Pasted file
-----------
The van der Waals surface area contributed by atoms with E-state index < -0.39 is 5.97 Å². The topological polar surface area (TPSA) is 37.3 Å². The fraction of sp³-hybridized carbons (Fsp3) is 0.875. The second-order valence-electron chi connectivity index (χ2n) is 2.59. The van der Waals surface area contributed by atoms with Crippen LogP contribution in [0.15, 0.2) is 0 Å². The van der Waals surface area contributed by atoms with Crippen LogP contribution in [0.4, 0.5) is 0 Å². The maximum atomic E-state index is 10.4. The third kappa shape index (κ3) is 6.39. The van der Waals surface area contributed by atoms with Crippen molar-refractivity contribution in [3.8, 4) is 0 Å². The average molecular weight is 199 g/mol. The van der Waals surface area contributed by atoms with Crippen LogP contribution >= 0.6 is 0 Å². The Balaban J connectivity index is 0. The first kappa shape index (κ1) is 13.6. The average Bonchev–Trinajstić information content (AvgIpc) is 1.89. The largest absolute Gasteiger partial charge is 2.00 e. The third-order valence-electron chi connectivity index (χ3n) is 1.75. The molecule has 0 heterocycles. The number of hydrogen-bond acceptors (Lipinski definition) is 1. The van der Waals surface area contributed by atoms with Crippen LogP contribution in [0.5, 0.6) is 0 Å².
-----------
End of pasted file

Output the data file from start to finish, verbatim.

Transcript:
The van der Waals surface area contributed by atoms with E-state index < -0.39 is 5.97 Å². The topological polar surface area (TPSA) is 37.3 Å². The fraction of sp³-hybridized carbons (Fsp3) is 0.875. The second-order valence-electron chi connectivity index (χ2n) is 2.59. The van der Waals surface area contributed by atoms with Crippen LogP contribution in [0.15, 0.2) is 0 Å². The van der Waals surface area contributed by atoms with Crippen LogP contribution in [0.4, 0.5) is 0 Å². The maximum atomic E-state index is 10.4. The third kappa shape index (κ3) is 6.39. The van der Waals surface area contributed by atoms with Crippen molar-refractivity contribution in [3.8, 4) is 0 Å². The average molecular weight is 199 g/mol. The van der Waals surface area contributed by atoms with Crippen LogP contribution >= 0.6 is 0 Å². The Balaban J connectivity index is 0. The first kappa shape index (κ1) is 13.6. The average Bonchev–Trinajstić information content (AvgIpc) is 1.89. The largest absolute Gasteiger partial charge is 2.00 e. The third-order valence-electron chi connectivity index (χ3n) is 1.75. The molecule has 0 heterocycles. The number of hydrogen-bond acceptors (Lipinski definition) is 1. The van der Waals surface area contributed by atoms with Crippen LogP contribution in [0.5, 0.6) is 0 Å².